Then, when Tiger the horse appeared, they fell back, and evidently talked to each other concerning the whole party. Wishing to conciliate them, Captain Spencer, unable to find anything white, as a signal of peace, broke a bough from a tree, and holding it up, advanced towards them. Many of them retreated still further; but the tall man loudly addressed them with passionate gestures, on which they screamed, jumped, bit their beards and spat them out again, and at last the chief hurled his spear. Captain Spencer avoided it by stepping on one side, and thinking that he ought now to shew his power, he fired one ball from his pistol over their heads. As it whistled through the air, they stared, and endeavoured to follow it with their eyes; but they stood their ground; and when again excited by their head-man, a shower of spears was about to be hurled at the party, Captain Spencer paralysed the aim of the principal person by lodging a bullet in his arm. Again were the weapons lowered, and the Englishman tried to advance; but their leader, in still greater fury, evidently ordered them to throw their spears. Springing behind a piece of rock, the traveller saved his life; but one of the spears carried away a part of his grasshat, and another became transfixed in the load on Tiger's back, who raised his head and neighed loudly, while Gip continued to bark, and Charlie to scream overhead.“ Now, thought Captain Spencer, “ if ever a man were justified in taking away life in self-defence, I am. I must destroy that fellow !" and crouching down, and resting his gun upon the rock, he fired at the tall enemy, and sent a bullet into his heart. The man instantly fell, and most of his companions crowded round him, while two or three again hurled their spears. The second barrel of the gun sent a bullet into the leg of another man, and then all crowded in confusion round the body of their companion, and went away as quickly as possible.'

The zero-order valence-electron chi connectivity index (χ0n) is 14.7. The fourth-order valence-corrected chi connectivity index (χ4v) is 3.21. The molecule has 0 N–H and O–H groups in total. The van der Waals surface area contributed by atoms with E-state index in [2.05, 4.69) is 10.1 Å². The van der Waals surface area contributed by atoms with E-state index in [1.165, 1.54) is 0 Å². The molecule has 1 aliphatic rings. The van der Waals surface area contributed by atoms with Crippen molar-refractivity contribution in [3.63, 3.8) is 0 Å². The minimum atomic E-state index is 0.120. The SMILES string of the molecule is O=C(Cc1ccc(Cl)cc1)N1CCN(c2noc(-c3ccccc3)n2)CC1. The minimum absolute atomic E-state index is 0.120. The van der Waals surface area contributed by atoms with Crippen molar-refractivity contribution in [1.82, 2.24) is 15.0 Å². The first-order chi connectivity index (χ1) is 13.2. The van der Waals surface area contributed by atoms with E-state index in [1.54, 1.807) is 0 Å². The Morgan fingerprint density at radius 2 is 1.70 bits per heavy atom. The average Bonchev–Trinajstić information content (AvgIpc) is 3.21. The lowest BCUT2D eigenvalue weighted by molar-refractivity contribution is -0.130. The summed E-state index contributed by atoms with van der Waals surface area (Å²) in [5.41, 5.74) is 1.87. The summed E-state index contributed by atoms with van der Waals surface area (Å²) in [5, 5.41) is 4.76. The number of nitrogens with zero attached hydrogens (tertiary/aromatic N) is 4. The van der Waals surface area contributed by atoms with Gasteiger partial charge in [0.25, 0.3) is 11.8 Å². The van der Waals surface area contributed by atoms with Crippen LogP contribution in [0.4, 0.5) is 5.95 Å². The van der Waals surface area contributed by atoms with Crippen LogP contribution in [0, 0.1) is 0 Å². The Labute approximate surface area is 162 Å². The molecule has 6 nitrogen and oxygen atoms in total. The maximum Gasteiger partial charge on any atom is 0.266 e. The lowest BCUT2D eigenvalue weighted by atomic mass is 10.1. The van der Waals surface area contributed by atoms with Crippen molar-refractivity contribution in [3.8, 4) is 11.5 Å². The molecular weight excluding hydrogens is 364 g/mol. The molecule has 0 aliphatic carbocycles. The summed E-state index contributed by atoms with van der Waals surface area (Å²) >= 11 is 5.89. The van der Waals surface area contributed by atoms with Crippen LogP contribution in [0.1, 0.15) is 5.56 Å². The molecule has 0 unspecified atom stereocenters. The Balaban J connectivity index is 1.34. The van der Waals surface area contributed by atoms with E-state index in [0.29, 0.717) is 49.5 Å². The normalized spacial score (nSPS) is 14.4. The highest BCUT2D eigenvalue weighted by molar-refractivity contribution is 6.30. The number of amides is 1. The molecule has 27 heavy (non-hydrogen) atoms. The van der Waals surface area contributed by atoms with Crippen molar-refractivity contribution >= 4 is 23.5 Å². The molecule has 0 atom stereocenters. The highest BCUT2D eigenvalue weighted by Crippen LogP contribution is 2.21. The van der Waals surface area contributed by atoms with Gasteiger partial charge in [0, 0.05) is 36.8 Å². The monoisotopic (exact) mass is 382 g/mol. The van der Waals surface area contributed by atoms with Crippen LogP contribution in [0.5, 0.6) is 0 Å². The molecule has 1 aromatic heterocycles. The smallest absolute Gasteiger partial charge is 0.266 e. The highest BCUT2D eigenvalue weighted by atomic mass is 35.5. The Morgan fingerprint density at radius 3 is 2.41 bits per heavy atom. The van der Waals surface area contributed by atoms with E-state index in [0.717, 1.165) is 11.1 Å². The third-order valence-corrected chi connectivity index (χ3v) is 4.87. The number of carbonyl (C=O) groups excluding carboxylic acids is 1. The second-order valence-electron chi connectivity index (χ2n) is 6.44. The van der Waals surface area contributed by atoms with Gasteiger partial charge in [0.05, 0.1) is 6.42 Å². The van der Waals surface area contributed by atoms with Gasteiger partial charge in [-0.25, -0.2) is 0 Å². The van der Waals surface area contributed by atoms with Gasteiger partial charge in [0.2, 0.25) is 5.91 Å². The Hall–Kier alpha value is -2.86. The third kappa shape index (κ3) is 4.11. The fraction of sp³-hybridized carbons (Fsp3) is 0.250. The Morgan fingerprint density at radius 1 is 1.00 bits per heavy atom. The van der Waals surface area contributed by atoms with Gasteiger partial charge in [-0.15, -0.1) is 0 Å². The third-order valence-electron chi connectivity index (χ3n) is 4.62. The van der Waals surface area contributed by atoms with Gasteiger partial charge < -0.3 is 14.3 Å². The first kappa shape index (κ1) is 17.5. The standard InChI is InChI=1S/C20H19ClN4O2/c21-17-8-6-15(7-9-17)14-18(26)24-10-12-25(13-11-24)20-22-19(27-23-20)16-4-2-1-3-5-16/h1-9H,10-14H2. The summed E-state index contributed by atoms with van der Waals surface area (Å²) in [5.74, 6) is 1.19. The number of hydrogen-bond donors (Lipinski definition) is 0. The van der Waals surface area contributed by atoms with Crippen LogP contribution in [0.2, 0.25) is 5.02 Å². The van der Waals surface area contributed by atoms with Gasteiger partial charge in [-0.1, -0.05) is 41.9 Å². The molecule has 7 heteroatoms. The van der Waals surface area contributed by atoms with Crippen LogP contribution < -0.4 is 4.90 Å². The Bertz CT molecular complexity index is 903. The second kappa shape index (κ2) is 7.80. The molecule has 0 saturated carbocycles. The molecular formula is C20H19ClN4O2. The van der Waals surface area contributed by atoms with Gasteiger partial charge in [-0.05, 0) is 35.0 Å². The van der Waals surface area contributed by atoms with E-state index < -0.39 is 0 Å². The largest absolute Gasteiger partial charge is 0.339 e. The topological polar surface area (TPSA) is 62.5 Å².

The first impulse of the traveller was to utter his short and fervent thanks to the gracious Preserver of his life, and then to leave the spot as quickly as possible. On turning round to summon Tiger, he beheld the poor
beast on the ground, and in the greatest alarm ran to his assistance. Anxiety gave way to joy, when he found his faithful friend was unhurt, having been brought down by one of the last spears, which destroyed the equilibrium of the baggage. Gip had been behind the rock with his master, and so escaped unhurt, and Charlie issued from a hole, saying, 'All's right !I'm coming !
[Write from dictation] A man who is compelled to bivouac in a waste desert, may well be full of anxiety ; but in this case the principal apprehension of the captain was caused by the savages, whose passionate nature, when they had once lost their equilibrium, evidently made them more difficult to conciliate. The captain endeavoured to make them friends, but failed in his pts to do so.
[Spell and write] suppression, decisive, residence, asylum, consequence, sequestered,
situation, aperture, provisions, elevated, obstacle, demonstration, administering, solitary, interposed, adventure.
After the final suppression of the Scottish rebellion of 1715, by the decisive battle of Preston, a gentleman who had taken a very active share in it escaped to the West Highlands, to the residence of a female relative, who afforded him an asylum. As, in consequence of the strict search which was made after the ringleaders, it was soon judged unsafe for him to remain in the house of his friend, he was conducted to a cavern in a sequestered situation, and furnished with a supply of food. The approach to this lonely abode consisted of a small